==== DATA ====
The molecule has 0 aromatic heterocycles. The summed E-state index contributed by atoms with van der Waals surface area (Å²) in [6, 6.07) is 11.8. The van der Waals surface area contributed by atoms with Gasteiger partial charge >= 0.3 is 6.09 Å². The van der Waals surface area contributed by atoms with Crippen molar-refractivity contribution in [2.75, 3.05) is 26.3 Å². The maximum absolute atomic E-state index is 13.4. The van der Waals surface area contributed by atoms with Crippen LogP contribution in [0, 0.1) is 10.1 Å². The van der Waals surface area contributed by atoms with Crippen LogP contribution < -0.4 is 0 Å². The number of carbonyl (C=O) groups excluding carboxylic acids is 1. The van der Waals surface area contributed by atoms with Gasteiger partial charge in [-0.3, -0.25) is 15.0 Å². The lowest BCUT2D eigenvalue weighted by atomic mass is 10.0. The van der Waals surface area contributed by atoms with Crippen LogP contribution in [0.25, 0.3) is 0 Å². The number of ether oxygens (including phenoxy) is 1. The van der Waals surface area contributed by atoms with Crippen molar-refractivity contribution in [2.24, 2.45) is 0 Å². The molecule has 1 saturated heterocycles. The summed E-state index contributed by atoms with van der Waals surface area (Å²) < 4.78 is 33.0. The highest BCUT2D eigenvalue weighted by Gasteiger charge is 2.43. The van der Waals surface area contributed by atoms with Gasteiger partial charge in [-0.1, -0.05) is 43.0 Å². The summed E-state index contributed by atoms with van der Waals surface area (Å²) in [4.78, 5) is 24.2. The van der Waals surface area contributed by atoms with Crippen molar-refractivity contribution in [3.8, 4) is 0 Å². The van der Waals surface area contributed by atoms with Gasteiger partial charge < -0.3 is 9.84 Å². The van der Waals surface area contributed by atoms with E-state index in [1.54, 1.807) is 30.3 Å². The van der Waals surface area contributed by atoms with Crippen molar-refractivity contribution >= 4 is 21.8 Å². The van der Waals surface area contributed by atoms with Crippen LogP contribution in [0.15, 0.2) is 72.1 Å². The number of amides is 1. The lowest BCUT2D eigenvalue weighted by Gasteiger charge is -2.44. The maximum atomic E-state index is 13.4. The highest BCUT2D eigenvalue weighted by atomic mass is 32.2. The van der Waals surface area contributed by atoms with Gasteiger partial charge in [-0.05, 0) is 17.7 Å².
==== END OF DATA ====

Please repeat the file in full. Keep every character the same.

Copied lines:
The molecule has 0 aromatic heterocycles. The summed E-state index contributed by atoms with van der Waals surface area (Å²) in [6, 6.07) is 11.8. The van der Waals surface area contributed by atoms with Gasteiger partial charge >= 0.3 is 6.09 Å². The van der Waals surface area contributed by atoms with Crippen molar-refractivity contribution in [2.75, 3.05) is 26.3 Å². The maximum absolute atomic E-state index is 13.4. The van der Waals surface area contributed by atoms with Crippen LogP contribution in [0, 0.1) is 10.1 Å². The van der Waals surface area contributed by atoms with Crippen LogP contribution < -0.4 is 0 Å². The number of carbonyl (C=O) groups excluding carboxylic acids is 1. The van der Waals surface area contributed by atoms with Gasteiger partial charge in [-0.3, -0.25) is 15.0 Å². The lowest BCUT2D eigenvalue weighted by atomic mass is 10.0. The van der Waals surface area contributed by atoms with Crippen LogP contribution in [0.25, 0.3) is 0 Å². The number of ether oxygens (including phenoxy) is 1. The van der Waals surface area contributed by atoms with Crippen molar-refractivity contribution in [2.24, 2.45) is 0 Å². The molecule has 1 saturated heterocycles. The summed E-state index contributed by atoms with van der Waals surface area (Å²) < 4.78 is 33.0. The highest BCUT2D eigenvalue weighted by Gasteiger charge is 2.43. The van der Waals surface area contributed by atoms with Gasteiger partial charge in [-0.1, -0.05) is 43.0 Å². The summed E-state index contributed by atoms with van der Waals surface area (Å²) in [4.78, 5) is 24.2. The van der Waals surface area contributed by atoms with Crippen molar-refractivity contribution in [3.8, 4) is 0 Å². The van der Waals surface area contributed by atoms with Gasteiger partial charge < -0.3 is 9.84 Å². The van der Waals surface area contributed by atoms with E-state index in [1.54, 1.807) is 30.3 Å². The van der Waals surface area contributed by atoms with Crippen molar-refractivity contribution >= 4 is 21.8 Å². The van der Waals surface area contributed by atoms with Crippen LogP contribution in [0.15, 0.2) is 72.1 Å². The number of amides is 1. The lowest BCUT2D eigenvalue weighted by Gasteiger charge is -2.44. The maximum atomic E-state index is 13.4. The highest BCUT2D eigenvalue weighted by atomic mass is 32.2. The van der Waals surface area contributed by atoms with Gasteiger partial charge in [-0.05, 0) is 17.7 Å².